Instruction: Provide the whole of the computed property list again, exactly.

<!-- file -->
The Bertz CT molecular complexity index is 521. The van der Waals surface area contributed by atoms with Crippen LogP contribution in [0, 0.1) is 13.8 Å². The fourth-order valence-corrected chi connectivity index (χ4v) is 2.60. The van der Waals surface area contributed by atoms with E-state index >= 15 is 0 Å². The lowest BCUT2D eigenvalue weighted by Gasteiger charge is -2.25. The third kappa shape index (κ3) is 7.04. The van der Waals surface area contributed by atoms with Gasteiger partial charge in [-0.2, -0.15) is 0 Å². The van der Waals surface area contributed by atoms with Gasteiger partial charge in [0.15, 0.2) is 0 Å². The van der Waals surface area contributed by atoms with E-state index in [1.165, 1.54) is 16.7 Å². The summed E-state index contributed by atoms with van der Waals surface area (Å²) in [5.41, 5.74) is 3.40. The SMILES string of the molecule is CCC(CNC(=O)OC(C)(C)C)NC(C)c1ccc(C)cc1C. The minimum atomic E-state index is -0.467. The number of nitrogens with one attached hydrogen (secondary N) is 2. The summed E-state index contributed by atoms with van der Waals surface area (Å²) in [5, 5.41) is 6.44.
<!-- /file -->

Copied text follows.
The Bertz CT molecular complexity index is 521. The van der Waals surface area contributed by atoms with Crippen LogP contribution in [0, 0.1) is 13.8 Å². The fourth-order valence-corrected chi connectivity index (χ4v) is 2.60. The van der Waals surface area contributed by atoms with E-state index >= 15 is 0 Å². The lowest BCUT2D eigenvalue weighted by Gasteiger charge is -2.25. The third kappa shape index (κ3) is 7.04. The van der Waals surface area contributed by atoms with Gasteiger partial charge in [-0.2, -0.15) is 0 Å². The van der Waals surface area contributed by atoms with Gasteiger partial charge in [0.15, 0.2) is 0 Å². The van der Waals surface area contributed by atoms with E-state index in [1.165, 1.54) is 16.7 Å². The summed E-state index contributed by atoms with van der Waals surface area (Å²) in [5.41, 5.74) is 3.40. The SMILES string of the molecule is CCC(CNC(=O)OC(C)(C)C)NC(C)c1ccc(C)cc1C. The minimum atomic E-state index is -0.467. The number of nitrogens with one attached hydrogen (secondary N) is 2. The summed E-state index contributed by atoms with van der Waals surface area (Å²) in [5, 5.41) is 6.44.